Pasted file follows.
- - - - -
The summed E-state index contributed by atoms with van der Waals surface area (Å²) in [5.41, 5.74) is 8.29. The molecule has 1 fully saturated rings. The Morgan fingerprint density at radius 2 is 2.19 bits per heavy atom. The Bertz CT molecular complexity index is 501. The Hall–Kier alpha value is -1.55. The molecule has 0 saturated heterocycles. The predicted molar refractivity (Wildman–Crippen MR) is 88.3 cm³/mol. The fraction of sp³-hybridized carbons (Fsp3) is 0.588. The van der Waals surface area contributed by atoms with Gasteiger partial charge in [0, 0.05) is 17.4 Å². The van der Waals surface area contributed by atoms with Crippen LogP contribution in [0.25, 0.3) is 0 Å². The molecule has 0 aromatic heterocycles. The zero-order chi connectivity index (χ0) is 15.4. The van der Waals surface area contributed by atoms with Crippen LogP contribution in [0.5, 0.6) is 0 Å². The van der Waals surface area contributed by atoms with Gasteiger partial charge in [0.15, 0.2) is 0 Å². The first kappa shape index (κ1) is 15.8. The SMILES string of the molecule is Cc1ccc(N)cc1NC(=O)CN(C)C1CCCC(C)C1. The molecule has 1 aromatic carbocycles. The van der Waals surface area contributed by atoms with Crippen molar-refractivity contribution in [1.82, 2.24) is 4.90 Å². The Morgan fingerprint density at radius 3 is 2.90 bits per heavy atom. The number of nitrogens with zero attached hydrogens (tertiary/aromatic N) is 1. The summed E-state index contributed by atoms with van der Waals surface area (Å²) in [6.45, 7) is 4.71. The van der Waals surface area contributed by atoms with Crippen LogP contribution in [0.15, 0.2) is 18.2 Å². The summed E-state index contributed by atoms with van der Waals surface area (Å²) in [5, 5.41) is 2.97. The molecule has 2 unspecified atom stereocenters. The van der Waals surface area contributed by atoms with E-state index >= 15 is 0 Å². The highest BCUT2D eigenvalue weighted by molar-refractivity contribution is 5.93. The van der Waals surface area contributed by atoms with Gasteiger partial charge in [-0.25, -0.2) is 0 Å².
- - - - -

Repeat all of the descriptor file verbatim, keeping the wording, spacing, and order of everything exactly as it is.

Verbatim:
The summed E-state index contributed by atoms with van der Waals surface area (Å²) in [5.41, 5.74) is 8.29. The molecule has 1 fully saturated rings. The Morgan fingerprint density at radius 2 is 2.19 bits per heavy atom. The Bertz CT molecular complexity index is 501. The Hall–Kier alpha value is -1.55. The molecule has 0 saturated heterocycles. The predicted molar refractivity (Wildman–Crippen MR) is 88.3 cm³/mol. The fraction of sp³-hybridized carbons (Fsp3) is 0.588. The van der Waals surface area contributed by atoms with Gasteiger partial charge in [0, 0.05) is 17.4 Å². The van der Waals surface area contributed by atoms with Crippen LogP contribution in [0.25, 0.3) is 0 Å². The molecule has 0 aromatic heterocycles. The zero-order chi connectivity index (χ0) is 15.4. The van der Waals surface area contributed by atoms with Crippen LogP contribution in [0.5, 0.6) is 0 Å². The van der Waals surface area contributed by atoms with Gasteiger partial charge in [0.15, 0.2) is 0 Å². The first kappa shape index (κ1) is 15.8. The SMILES string of the molecule is Cc1ccc(N)cc1NC(=O)CN(C)C1CCCC(C)C1. The molecule has 1 aromatic carbocycles. The van der Waals surface area contributed by atoms with Crippen molar-refractivity contribution in [1.82, 2.24) is 4.90 Å². The Morgan fingerprint density at radius 3 is 2.90 bits per heavy atom. The number of nitrogens with zero attached hydrogens (tertiary/aromatic N) is 1. The summed E-state index contributed by atoms with van der Waals surface area (Å²) in [6.45, 7) is 4.71. The van der Waals surface area contributed by atoms with Crippen LogP contribution in [0.15, 0.2) is 18.2 Å². The summed E-state index contributed by atoms with van der Waals surface area (Å²) in [5, 5.41) is 2.97. The molecule has 2 unspecified atom stereocenters. The van der Waals surface area contributed by atoms with E-state index >= 15 is 0 Å². The highest BCUT2D eigenvalue weighted by molar-refractivity contribution is 5.93. The van der Waals surface area contributed by atoms with Gasteiger partial charge in [-0.25, -0.2) is 0 Å².